Gaiman, Pullman support Cover Kids Books campaign

Gaiman, Pullman support Cover Kids Books campaign

Neil Gaiman, Philip Pullman, Chris Riddell and Malorie Blackman are amongst more than 500 people who have signed an open letter calling for more children’s book coverage in newspapers.

The letter, sent to The Bookseller and composed by author SF Said (pictured), who set up the #CoverKidsBooks campaign, is asking for the national newspapers to commit to publishing at least one children’s book review every week.

The letter states: “We note with sadness the recent cuts and closures that have affected children's books coverage in UK newspapers. We have sympathy for media organisations trying to survive at a difficult time. However, we believe that where newspapers still cover books, a fair proportion of their coverage should go to children's books.

“Before these cuts, children's books were receiving just 3% of newspaper review coverage. Yet children's books now account for over 30% of the UK book market…. We believe that national newspapers should cover at least one children's book a week. Weekly coverage is vital to help those who buy children's books to find regular information on a wide range of literature. This is already the stated policy of bestselling newspapers such as the Sun and the Sunday Times, and it has in the past been the policy of others.”

Other children’s book professionals who have also signed the letter include authors Kate Saunders, Philip Reeve and Sarah McIntyre, children’s book critic Amanda Craig, CILIP Carnegie chair Joy Court, and many librarians, booksellers and university lecturers.

Said said he launched the #CoverKidsBooks campaign six months ago because newspapers are not paying enough attention to children’s books, even though we are living in a “golden age” of children’s literature.

“When we started the #CoverKidsBooks campaign six months ago, our research showed that children's books were getting just 3% of all newspaper review coverage, despite accounting for over 30% of the market,” he told The Bookseller.  “The situation is now even worse, with recent cuts and closures hitting children's books coverage hard.”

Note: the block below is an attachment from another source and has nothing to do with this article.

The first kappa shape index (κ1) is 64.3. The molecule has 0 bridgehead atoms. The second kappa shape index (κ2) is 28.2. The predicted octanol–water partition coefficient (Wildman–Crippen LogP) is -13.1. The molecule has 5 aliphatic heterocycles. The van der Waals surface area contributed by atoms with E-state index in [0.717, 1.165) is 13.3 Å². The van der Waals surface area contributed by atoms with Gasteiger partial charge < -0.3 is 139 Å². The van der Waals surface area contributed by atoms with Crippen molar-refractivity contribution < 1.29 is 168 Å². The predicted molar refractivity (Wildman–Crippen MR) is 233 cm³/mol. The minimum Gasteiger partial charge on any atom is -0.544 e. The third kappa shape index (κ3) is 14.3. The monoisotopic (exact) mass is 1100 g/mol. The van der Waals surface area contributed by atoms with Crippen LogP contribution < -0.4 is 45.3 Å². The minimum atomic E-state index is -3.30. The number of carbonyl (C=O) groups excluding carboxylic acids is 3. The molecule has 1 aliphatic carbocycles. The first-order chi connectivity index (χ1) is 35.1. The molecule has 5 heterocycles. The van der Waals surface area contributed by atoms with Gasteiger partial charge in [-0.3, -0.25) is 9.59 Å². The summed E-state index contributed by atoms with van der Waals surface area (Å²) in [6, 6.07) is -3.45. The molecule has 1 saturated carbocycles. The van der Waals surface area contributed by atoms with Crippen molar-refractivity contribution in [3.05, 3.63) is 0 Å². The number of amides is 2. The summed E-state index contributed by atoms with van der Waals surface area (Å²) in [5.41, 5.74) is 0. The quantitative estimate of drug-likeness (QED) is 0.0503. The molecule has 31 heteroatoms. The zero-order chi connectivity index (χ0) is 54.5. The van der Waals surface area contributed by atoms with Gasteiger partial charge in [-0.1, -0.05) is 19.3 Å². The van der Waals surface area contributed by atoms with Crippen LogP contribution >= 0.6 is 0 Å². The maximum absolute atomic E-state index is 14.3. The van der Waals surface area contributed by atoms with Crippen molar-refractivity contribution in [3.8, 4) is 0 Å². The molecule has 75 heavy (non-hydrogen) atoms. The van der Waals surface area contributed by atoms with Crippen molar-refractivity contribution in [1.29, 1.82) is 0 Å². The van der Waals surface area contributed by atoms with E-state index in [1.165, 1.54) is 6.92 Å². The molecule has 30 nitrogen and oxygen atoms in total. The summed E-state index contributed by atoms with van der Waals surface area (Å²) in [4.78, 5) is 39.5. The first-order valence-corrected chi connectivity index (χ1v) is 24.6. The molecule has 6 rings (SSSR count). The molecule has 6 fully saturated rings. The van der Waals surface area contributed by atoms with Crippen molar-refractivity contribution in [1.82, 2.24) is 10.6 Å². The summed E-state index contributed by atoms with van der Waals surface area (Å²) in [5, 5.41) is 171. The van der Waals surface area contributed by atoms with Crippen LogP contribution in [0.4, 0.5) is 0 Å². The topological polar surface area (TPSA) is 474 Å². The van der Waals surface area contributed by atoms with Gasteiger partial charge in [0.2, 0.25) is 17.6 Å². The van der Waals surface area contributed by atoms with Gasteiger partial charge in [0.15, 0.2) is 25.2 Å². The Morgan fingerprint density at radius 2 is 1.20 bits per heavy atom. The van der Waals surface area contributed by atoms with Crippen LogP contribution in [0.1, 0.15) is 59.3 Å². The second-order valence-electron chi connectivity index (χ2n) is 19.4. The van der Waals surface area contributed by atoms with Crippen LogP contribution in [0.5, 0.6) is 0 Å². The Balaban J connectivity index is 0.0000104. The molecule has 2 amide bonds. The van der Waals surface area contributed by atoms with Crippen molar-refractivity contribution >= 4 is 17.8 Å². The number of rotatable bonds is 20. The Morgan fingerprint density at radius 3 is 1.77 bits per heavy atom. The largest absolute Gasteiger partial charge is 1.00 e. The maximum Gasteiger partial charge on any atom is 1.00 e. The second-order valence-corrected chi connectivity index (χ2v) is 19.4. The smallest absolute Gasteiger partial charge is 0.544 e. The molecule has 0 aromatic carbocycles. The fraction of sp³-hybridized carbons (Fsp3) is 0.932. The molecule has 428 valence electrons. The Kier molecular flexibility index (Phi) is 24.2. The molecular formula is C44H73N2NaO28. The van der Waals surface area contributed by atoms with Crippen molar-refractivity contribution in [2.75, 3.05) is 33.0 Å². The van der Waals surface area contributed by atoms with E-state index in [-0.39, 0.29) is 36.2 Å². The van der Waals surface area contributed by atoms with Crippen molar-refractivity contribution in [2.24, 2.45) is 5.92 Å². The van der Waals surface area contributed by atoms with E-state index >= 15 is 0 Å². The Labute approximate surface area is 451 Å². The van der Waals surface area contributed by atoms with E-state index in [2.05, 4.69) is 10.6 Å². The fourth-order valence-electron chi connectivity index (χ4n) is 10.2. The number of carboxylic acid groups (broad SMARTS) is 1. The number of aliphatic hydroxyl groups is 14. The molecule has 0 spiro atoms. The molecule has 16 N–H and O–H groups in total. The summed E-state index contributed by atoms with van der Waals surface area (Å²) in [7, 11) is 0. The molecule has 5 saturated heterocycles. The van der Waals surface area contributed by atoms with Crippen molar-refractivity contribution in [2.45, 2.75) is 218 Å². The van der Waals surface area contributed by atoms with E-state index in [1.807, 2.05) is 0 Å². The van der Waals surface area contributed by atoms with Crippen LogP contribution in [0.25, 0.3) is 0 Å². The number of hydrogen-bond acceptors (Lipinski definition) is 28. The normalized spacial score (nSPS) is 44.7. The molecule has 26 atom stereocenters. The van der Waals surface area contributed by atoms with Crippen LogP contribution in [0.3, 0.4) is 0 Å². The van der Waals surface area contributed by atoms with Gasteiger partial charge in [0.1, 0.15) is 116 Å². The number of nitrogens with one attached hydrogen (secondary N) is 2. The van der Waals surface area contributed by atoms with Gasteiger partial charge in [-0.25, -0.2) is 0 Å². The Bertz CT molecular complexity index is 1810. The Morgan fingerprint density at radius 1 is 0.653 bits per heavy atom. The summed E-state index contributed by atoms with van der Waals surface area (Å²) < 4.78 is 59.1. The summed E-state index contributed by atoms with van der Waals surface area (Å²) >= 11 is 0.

Covering one book a week is a “clear, achievable goal” that will have “huge benefits” for readers and buyers of children’s books, he added. “When newspapers ignore children's books, they send out a message that those books don't matter, that childhood reading doesn't matter, that literacy doesn't matter.  I think that's an incredibly damaging and short-sighted message to be sending out.”

Said praised the Sunday Times and the Sun for their commitment to children’s books but said he was “concerned” about the Guardian’s print coverage. “It's brilliant to see their new monthly roundup feature covering a wide range of children's literature, but a few lines in a monthly roundup is no substitute for weekly long reviews. I'd like to see both.”

Anyone who wishes to add their name to the letter can sign online.

 

The open letter in full:

We note with sadness the recent cuts and closures that have affected children's books coverage in UK newspapers. We have sympathy for media organisations trying to survive at a difficult time. However, we believe that where newspapers still cover books, a fair proportion of their coverage should go to children's books.

Before these cuts, children's books were receiving just 3% of newspaper review coverage. Yet children's books now account for over 30% of the UK book market. The crucial importance of reading for pleasure at a young age has been well documented, and many authors, illustrators, publishers, booksellers, librarians, teachers and experts feel this is a golden age for children's literature.

At such a time, we believe that national newspapers should cover at least one children's book a week. Weekly coverage is vital to help those who buy children's books to find regular information on a wide range of literature. This is already the stated policy of bestselling newspapers such as the Sun and the Sunday Times, and it has in the past been the policy of others.

We therefore call on all UK national newspapers to commit to covering at least one children's book a week, and to ensuring that children's literature receives a fair proportion of coverage.

Yours faithfully,

SF Said (author, founder of #CoverKidsBooks campaign)

The full list of people who have signed the letter can be found here.